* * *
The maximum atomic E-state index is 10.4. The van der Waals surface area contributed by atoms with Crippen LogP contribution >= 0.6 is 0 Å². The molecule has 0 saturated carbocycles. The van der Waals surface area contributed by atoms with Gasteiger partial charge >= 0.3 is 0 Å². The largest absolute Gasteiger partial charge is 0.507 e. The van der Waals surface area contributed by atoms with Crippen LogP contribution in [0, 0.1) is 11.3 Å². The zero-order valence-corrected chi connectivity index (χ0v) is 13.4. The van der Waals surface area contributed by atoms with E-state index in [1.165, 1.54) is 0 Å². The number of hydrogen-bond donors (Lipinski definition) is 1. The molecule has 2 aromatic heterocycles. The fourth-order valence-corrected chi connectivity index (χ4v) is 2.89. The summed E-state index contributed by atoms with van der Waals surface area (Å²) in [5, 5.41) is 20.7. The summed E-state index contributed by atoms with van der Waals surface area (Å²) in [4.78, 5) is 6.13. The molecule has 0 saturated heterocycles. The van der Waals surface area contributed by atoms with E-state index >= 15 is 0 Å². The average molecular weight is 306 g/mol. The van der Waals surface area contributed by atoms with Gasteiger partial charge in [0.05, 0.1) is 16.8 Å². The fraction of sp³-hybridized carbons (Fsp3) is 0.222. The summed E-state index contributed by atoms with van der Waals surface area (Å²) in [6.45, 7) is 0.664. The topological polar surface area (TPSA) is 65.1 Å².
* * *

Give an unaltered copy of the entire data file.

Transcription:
The maximum atomic E-state index is 10.4. The van der Waals surface area contributed by atoms with Crippen LogP contribution >= 0.6 is 0 Å². The molecule has 0 saturated carbocycles. The van der Waals surface area contributed by atoms with Gasteiger partial charge >= 0.3 is 0 Å². The largest absolute Gasteiger partial charge is 0.507 e. The van der Waals surface area contributed by atoms with Crippen LogP contribution in [0, 0.1) is 11.3 Å². The zero-order valence-corrected chi connectivity index (χ0v) is 13.4. The van der Waals surface area contributed by atoms with E-state index in [1.165, 1.54) is 0 Å². The number of hydrogen-bond donors (Lipinski definition) is 1. The molecule has 2 aromatic heterocycles. The fourth-order valence-corrected chi connectivity index (χ4v) is 2.89. The summed E-state index contributed by atoms with van der Waals surface area (Å²) in [5, 5.41) is 20.7. The summed E-state index contributed by atoms with van der Waals surface area (Å²) in [4.78, 5) is 6.13. The molecule has 0 saturated heterocycles. The van der Waals surface area contributed by atoms with E-state index >= 15 is 0 Å². The average molecular weight is 306 g/mol. The van der Waals surface area contributed by atoms with Gasteiger partial charge in [0.05, 0.1) is 16.8 Å². The fraction of sp³-hybridized carbons (Fsp3) is 0.222. The summed E-state index contributed by atoms with van der Waals surface area (Å²) in [6.45, 7) is 0.664. The topological polar surface area (TPSA) is 65.1 Å².